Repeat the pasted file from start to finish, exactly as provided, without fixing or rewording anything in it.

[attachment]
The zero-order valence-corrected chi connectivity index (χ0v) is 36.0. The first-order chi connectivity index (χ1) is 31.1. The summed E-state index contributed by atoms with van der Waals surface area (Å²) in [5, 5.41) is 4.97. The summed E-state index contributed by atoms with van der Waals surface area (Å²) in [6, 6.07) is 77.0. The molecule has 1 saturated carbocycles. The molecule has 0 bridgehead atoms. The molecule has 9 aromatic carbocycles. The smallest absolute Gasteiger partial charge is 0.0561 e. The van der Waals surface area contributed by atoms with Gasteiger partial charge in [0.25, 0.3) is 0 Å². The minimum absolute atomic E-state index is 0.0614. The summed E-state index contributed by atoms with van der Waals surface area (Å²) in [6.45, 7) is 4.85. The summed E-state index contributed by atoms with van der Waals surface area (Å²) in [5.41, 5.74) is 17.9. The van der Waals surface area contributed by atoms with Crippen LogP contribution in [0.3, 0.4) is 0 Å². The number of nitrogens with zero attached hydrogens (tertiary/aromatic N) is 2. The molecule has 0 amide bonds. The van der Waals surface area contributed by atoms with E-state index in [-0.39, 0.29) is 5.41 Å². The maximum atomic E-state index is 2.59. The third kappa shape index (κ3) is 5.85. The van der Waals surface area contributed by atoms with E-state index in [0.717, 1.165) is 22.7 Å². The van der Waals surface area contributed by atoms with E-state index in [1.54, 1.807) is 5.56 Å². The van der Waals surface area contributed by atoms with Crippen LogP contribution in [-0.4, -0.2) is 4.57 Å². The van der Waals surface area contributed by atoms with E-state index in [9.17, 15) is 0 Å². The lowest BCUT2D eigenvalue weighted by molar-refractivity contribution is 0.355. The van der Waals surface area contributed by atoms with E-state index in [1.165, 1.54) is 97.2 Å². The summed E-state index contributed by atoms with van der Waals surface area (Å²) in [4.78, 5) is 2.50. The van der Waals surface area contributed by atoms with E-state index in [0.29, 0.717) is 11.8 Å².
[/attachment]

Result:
The zero-order valence-corrected chi connectivity index (χ0v) is 36.0. The first-order chi connectivity index (χ1) is 31.1. The summed E-state index contributed by atoms with van der Waals surface area (Å²) in [5, 5.41) is 4.97. The summed E-state index contributed by atoms with van der Waals surface area (Å²) in [6, 6.07) is 77.0. The molecule has 1 saturated carbocycles. The molecule has 0 bridgehead atoms. The molecule has 9 aromatic carbocycles. The smallest absolute Gasteiger partial charge is 0.0561 e. The van der Waals surface area contributed by atoms with Gasteiger partial charge in [0.25, 0.3) is 0 Å². The minimum absolute atomic E-state index is 0.0614. The summed E-state index contributed by atoms with van der Waals surface area (Å²) in [6.45, 7) is 4.85. The summed E-state index contributed by atoms with van der Waals surface area (Å²) in [5.41, 5.74) is 17.9. The van der Waals surface area contributed by atoms with Crippen LogP contribution in [0.3, 0.4) is 0 Å². The number of nitrogens with zero attached hydrogens (tertiary/aromatic N) is 2. The molecule has 0 amide bonds. The van der Waals surface area contributed by atoms with E-state index in [-0.39, 0.29) is 5.41 Å². The maximum atomic E-state index is 2.59. The third kappa shape index (κ3) is 5.85. The van der Waals surface area contributed by atoms with E-state index in [0.717, 1.165) is 22.7 Å². The van der Waals surface area contributed by atoms with E-state index in [1.54, 1.807) is 5.56 Å². The van der Waals surface area contributed by atoms with Crippen LogP contribution in [-0.4, -0.2) is 4.57 Å². The van der Waals surface area contributed by atoms with E-state index in [9.17, 15) is 0 Å². The lowest BCUT2D eigenvalue weighted by molar-refractivity contribution is 0.355. The van der Waals surface area contributed by atoms with E-state index in [1.165, 1.54) is 97.2 Å². The summed E-state index contributed by atoms with van der Waals surface area (Å²) in [4.78, 5) is 2.50. The van der Waals surface area contributed by atoms with E-state index in [0.29, 0.717) is 11.8 Å².